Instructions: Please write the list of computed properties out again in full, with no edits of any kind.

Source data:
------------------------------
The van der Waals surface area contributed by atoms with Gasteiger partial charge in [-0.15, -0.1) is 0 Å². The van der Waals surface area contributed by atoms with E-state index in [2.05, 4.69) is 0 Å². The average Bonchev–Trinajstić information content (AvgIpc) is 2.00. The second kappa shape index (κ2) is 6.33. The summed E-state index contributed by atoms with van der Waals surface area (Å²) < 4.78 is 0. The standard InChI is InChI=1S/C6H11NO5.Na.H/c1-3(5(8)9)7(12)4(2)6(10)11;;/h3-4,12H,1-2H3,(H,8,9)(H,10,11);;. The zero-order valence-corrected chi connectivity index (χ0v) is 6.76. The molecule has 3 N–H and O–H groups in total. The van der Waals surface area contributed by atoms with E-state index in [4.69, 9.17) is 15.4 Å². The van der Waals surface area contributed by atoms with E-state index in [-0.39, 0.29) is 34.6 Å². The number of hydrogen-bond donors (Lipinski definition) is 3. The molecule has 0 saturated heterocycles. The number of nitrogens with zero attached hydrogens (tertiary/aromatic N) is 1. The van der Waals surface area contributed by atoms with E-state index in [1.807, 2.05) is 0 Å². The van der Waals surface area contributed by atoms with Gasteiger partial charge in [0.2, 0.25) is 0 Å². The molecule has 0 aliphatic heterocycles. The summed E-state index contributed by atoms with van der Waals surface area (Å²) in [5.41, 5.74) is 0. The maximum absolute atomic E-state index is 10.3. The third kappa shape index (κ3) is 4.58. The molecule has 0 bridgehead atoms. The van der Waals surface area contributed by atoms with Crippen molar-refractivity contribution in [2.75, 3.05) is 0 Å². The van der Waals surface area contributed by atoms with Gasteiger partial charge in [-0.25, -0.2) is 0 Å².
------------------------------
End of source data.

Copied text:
The van der Waals surface area contributed by atoms with Gasteiger partial charge in [-0.15, -0.1) is 0 Å². The van der Waals surface area contributed by atoms with E-state index in [2.05, 4.69) is 0 Å². The average Bonchev–Trinajstić information content (AvgIpc) is 2.00. The second kappa shape index (κ2) is 6.33. The summed E-state index contributed by atoms with van der Waals surface area (Å²) < 4.78 is 0. The standard InChI is InChI=1S/C6H11NO5.Na.H/c1-3(5(8)9)7(12)4(2)6(10)11;;/h3-4,12H,1-2H3,(H,8,9)(H,10,11);;. The zero-order valence-corrected chi connectivity index (χ0v) is 6.76. The molecule has 3 N–H and O–H groups in total. The van der Waals surface area contributed by atoms with E-state index in [4.69, 9.17) is 15.4 Å². The van der Waals surface area contributed by atoms with E-state index in [-0.39, 0.29) is 34.6 Å². The number of hydrogen-bond donors (Lipinski definition) is 3. The molecule has 0 saturated heterocycles. The number of nitrogens with zero attached hydrogens (tertiary/aromatic N) is 1. The van der Waals surface area contributed by atoms with E-state index in [1.807, 2.05) is 0 Å². The van der Waals surface area contributed by atoms with Gasteiger partial charge in [0.2, 0.25) is 0 Å². The molecule has 0 aliphatic heterocycles. The summed E-state index contributed by atoms with van der Waals surface area (Å²) in [5.41, 5.74) is 0. The maximum absolute atomic E-state index is 10.3. The third kappa shape index (κ3) is 4.58. The molecule has 0 bridgehead atoms. The van der Waals surface area contributed by atoms with Crippen molar-refractivity contribution in [2.75, 3.05) is 0 Å². The van der Waals surface area contributed by atoms with Gasteiger partial charge in [-0.25, -0.2) is 0 Å².